Make no mistake about it, creating the perfect architectural rendering can be time consuming and frustrating. The amount of detail, materials, colors, and textures that go into creating a beautiful rendering can quickly become overwhelming. With that said, a few simple tips can help take your architectural rendering to the next level so you can effectively communicate your designs and architectural talents to your clients. When done right, renderings will set you apart from your competition and demonstrate your capabilities. The FluidRay team has curated our 5 top expert tips to help you create beautiful architectural renderings.
1. Create Believable Surroundings
To create a realistic architectural rendering, include believable surroundings to help set the feeling of the image. Selecting an appropriate background will draw the viewer into the rendering and help them experience the details of the final architectural design. Consider details like sky, ground, natural bodies of water, trees, and other nearby structures and aim for simple, yet accurate, details. Use natural colors and minimize complicated scenes for an architectural rendering that will impress viewers and highlight your architectural design abilities.
2. Illuminate, Illuminate, Illuminate
One of the most important aspects of an architectural rendering is the lighting. You’ll want to pay attention to both environmental lighting and artificial lighting. Creating these lighting effects in FluidRay is fast, easy, and produces beautiful results that will impress your clients! Get this right and your rendering is realistic and beautiful. Done incorrectly though, your rendering is awkward. Luckily, with a little attention, illuminating your architectural rendering properly is easy. In fact, this short architectural rendering tutorial explains how to set lighting in your FluidRay rendering. Note, that while this tutorial starts with a Rhino 3d model, FluidRay is compatible with most 3d modeling software applications.
3. Take Advantage of Caustics
Caustics are the flickers of light that come off water and are a significant contributor to lighting in the real world. In rendering, these flickers are often quite tricky to perfect. Designers will often avoid the need for caustics by leaving water out of their renderings. Including caustics though makes a rendering that much more believable. FluidRay handles caustics effectively and efficiently, allowing you to take advantage of this important lighting detail. Go ahead and include fountains or ponds in your architectural rendering!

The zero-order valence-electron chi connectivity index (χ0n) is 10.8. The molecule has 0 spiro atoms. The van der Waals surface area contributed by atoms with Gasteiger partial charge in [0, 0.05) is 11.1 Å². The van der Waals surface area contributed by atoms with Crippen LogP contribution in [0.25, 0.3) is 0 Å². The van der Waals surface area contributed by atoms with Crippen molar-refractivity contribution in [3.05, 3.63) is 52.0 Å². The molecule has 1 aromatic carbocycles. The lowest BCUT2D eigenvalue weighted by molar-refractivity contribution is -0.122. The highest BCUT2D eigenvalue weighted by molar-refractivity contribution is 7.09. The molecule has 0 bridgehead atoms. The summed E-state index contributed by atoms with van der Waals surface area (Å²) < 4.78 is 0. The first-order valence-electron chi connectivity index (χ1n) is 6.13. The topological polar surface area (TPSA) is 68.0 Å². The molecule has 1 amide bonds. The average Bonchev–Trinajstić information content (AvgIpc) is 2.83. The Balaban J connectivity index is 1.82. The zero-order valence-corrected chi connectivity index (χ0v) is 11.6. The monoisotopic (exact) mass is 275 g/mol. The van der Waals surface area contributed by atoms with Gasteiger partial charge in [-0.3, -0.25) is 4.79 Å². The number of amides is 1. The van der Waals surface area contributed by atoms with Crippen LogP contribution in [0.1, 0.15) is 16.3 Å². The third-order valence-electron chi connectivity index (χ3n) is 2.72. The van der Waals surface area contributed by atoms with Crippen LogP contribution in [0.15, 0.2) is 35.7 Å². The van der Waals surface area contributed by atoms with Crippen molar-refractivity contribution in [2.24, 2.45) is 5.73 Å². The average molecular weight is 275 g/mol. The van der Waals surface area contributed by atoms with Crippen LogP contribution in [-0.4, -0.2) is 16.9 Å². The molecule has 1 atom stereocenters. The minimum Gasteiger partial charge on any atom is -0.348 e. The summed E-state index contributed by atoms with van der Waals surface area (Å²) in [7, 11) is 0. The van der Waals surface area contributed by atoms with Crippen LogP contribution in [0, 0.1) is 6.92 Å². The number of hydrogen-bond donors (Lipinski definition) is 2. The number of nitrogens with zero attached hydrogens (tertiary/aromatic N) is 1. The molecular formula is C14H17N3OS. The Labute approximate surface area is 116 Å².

4. Refine Textures and Materials
An architectural rendering incorporates many colors, textures, and materials. Certain materials and textures will look different depending on the situation and especially the time of the day. For example, if your rendering is intended to look like a photograph shot during the morning golden hour, you’ll want the rendering to look bright and warm and not “orangey”. Refine textures and materials to look realistic to the environment and include the appropriate level of dullness or shine. This tutorial describes how to apply textures and materials to your rendering. Because FluidRay renders in real-time, you can quickly adjust textures and materials in the viewport until the rendering looks just right.
5. Determine Your Focal Point/Camera Position
Setting the focal point of a rendering to be viewed from a specific angle or point of view allows you to create a certain tone and more natural look. Perhaps you want your image to be viewed from above or from an angle. Or, perhaps you want to focus on a small portion of the building to highlight a specific feature. Consider what you are trying to emphasize in your rendering and choose a focal point accordingly.
FluidRay helps architects easily create beautiful architectural renderings. If you want to experience the power of how FluidRay can help you create expert architectural renderings, download our software for a free trial. Our pricing is inexpensive and we offer an extensive library of tutorials so anyone can experience the good side of rendering!
We are in trying times. No matter each of our specific situations, everyone has been affected by the global pandemic and we’ve all had to modify our day to day lives in order to keep our communities safe. The FluidRay team wishes everyone the best as we all adjust.
Are you able to work remotely? Why not use this time to refine your rendering skills with these tips on how to use FluidRay to create renderings with realistic lighting?
Proper interior lighting is crucial when designing an interior, particularly when working to create the ambiance of a room. Lighting adds both style and function and determines the mood of the space. Perfecting the lighting effects in 3D renderings enables designers to accurately communicate the intended mood for a room. Creating lighting effects in FluidRay is fast, easy, and produces beautiful results that will impress your clients!